Sunday, November 13, 2016

Let's Blog VALIS! Part 5 of 14

Scarlet running over on the silvers and the golds,
Breaking of the hatches up and bursting of the holds,
Thronging of the thousands up that labour under sea
White for bliss and blind for sun and stunned for liberty.

5.  In which Fat becomes a doctrinaire gnostic and Sherri turns out to be evil.

‘’You would know,’ Dr Stone said, and then he said something that no-one had ever said to Fat before. ‘You’re the authority,’ Dr Stone said.

This is the chapter in which Sherri turns out to be evil. It was kind of depressing for that reason, which is why I think I have gotten stuck here. Fat has a go at Sherri for picking and chosing which parts of the Bible she likes, but he starts off the chapter by doing the same thing himself, identifying the ‘I AM WHO I AM’ of Genesis with the blind god Samael of the Marcionites and hence making the entire Old Testament meaningless. And, since the Jesus of the Gospels and Paul of the Epistles are constantly quoting the Old Testament corpus favourably, Fat is emptying out the existing biblical canon of *all* meaning – or all non-occluded meaning. And he does this at the guidance of Dr Stone, who had seemed to be fulfilling the historical role of Pope Leo the Great (CE 440-461) in chapter four.

I think the healing in this chapter is a lie: like the healings in later chapters are lies. Dr Stone gives Fat the erroneous idea that he is the authority – that he is qualified to interpret his theophany. Correctly, he is moved to speak, as he accepts these words of Dr Stone: ‘I’ll be goddamned.’ And as soon as he leaves hospital, he unerringly seeks out his fate: ‘Fat homed in on death more rapidly and expertly than he had ever done before.’

1 John 3:1-2 which PKD quotes in this chapter as possibly the most important piece of the whole Bible was one of the readings for All Saint’s Day this year: “My dear people, we are already the children of God but what we are to be in the future has not yet been revealed; all we know is, that we shall be like him because we shall see him as he really is.”

And this bit a little further on is pure orthodox Christianity, about the inbreaking of the Kingdom: “Above everything else, outranking every other aspect, object, quality of his encounter, Fat had witnessed a benign power which had invaded this world. No other term fitted it: the benign power, whatever it was, had invaded this world, like a champion ready to do battle. That terrified him but it also excited his joy because he understood what it meant. Help had come. The universe might be irrational, but something rational had broken into it, like a thief in the night breaks into a sleeping household, unexpectedly in terms of places, in terms of time. Fat had seen it – not because there was anything special about him – but because it had wanted him to see it.”

So. Sherri turning out to be evil. Is this a change in the beneficently presented Sherri of the previous chapters? Or a change in Fat? Or a reflection that all characters are mutable allegorical fragments of the all and that consistent characterisation is not part of what this text is about?

Is this chapter meant to be read on a deeper level as a refutation of the gnostic doctrines presented on the surface? Is it meant, like Chapter 4, to metaphorically relate part of the history of the Church, in the classical Protestant understanding – as a conflict between the true ‘hidden’ Church of Fat and the conventional Church of Sherri, which is described as ‘Antichrist’, and as seeking death, but again and again as exhibiting all the traits of conventional Christianity of a sacramental type?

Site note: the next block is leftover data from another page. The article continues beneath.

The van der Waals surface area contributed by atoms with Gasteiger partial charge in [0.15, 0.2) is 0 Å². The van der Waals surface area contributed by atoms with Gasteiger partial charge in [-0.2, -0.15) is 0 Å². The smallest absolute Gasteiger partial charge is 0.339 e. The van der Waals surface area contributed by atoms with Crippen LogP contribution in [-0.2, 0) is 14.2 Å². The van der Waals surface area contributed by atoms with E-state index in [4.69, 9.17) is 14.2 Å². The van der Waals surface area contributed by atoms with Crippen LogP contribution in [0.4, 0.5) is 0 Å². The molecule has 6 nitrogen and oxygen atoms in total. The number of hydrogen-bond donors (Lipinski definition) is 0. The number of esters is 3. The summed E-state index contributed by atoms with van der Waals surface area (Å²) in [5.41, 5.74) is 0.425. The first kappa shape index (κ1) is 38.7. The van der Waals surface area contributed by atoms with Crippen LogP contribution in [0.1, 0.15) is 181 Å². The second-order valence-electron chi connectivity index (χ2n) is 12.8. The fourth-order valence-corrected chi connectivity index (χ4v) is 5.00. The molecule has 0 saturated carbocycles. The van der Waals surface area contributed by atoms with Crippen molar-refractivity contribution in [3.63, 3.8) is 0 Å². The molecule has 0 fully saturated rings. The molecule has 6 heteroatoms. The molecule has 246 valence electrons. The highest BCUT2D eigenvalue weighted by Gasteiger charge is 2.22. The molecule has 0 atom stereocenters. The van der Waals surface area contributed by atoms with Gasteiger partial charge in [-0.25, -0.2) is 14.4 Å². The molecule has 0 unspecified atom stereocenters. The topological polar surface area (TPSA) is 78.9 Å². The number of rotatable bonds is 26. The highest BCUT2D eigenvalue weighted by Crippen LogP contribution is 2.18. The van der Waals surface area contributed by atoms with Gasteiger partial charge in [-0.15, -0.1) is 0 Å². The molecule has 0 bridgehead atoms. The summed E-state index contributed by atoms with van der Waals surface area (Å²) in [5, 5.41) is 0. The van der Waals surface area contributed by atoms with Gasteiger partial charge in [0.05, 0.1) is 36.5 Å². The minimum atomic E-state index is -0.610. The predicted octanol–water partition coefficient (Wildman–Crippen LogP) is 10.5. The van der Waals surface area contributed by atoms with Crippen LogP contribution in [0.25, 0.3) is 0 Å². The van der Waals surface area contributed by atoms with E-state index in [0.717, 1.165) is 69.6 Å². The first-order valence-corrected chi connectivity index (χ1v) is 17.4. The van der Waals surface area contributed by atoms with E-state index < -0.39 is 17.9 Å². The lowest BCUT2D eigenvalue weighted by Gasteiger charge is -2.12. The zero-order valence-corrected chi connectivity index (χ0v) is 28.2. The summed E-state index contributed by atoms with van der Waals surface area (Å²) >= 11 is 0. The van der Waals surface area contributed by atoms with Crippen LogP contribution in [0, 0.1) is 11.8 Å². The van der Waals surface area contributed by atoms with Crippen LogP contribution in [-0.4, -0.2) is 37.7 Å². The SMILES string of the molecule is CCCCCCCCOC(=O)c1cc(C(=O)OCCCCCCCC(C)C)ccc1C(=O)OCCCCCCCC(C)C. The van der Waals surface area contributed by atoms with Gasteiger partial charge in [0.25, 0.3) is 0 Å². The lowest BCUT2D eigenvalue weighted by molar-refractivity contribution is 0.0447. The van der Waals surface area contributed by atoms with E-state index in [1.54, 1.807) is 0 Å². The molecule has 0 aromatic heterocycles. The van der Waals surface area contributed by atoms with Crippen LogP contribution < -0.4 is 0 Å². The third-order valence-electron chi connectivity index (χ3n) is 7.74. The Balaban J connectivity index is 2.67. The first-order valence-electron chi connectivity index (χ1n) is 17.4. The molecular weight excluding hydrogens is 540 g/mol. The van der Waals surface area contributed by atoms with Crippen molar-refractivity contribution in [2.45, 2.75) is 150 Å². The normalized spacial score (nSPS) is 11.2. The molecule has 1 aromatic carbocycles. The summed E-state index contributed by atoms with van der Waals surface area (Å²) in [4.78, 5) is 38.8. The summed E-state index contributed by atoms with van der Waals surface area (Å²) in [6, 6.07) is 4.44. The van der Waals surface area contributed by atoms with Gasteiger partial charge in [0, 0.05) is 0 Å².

Sherri’s priest’s name is Larry Minter.  Larry is probably from ‘Laurence’, which means ‘man from Laurentium’, which means – since Laurentium was pretty much a no-account village in modern, I mean 70 CE, times – ‘old school Latin of good Trojan blood’. And ‘Minter’, I think, means ‘someone who makes coins’. So it is a name steeped in classical traditions and the love of money, and hence a pretty good name for a Renaissance Pope in the historical/allegorical reading of this chapter.

Jim Pike seems to have started out Catholic and lost his way rather badly. He seems exactly like a character in a Robert Silverberg novel, poor guy. May God have mercy on his soul.

Today as I write this the first reading of the Mass is from the Prophet Malachi: "The day is coming now, burning like a furnace; and all the arrogant and the evil-doers will be like stubble. The day that is coming is going to burn them up, says the Lord of Hosts, leaving them neither root nor stalk. But for you who fear my name, the sun of righteousness will shine out with healing in its rays." Those Guys who Carry the Oil-Smeared One feel rather exultant reading those words. If they were conducting a month of relentless optimism, they would have no trouble at all maintaining it.

And one more thing, slipping back to the surface reading of the text: Zebra, Fat’s name for the camoflauged alien emissary of God among us. I have always – or for the longest time, a quarter century at least – thought of the okapi whenever it is suggested that angels and demons can’t exist because we haven’t observed them with our penetrating modern ways of looking at things. 
A cute baby okapi.
 The okapi is not a small animal. But it took decades of looking for them for European researchers to see one, because okapi have good hearing and didn’t want to be seen. A fortiori, things with the intelligence, keen senses, nigh-massless bodies, and speed of movement attributed to angels and demons would only be seen if they wanted to be seen. We don't really have any evidence that such things don't exist, just a prejudice which is in conflict with the - probably equally evidence-free - prejudice of practically every society besides ours that they do.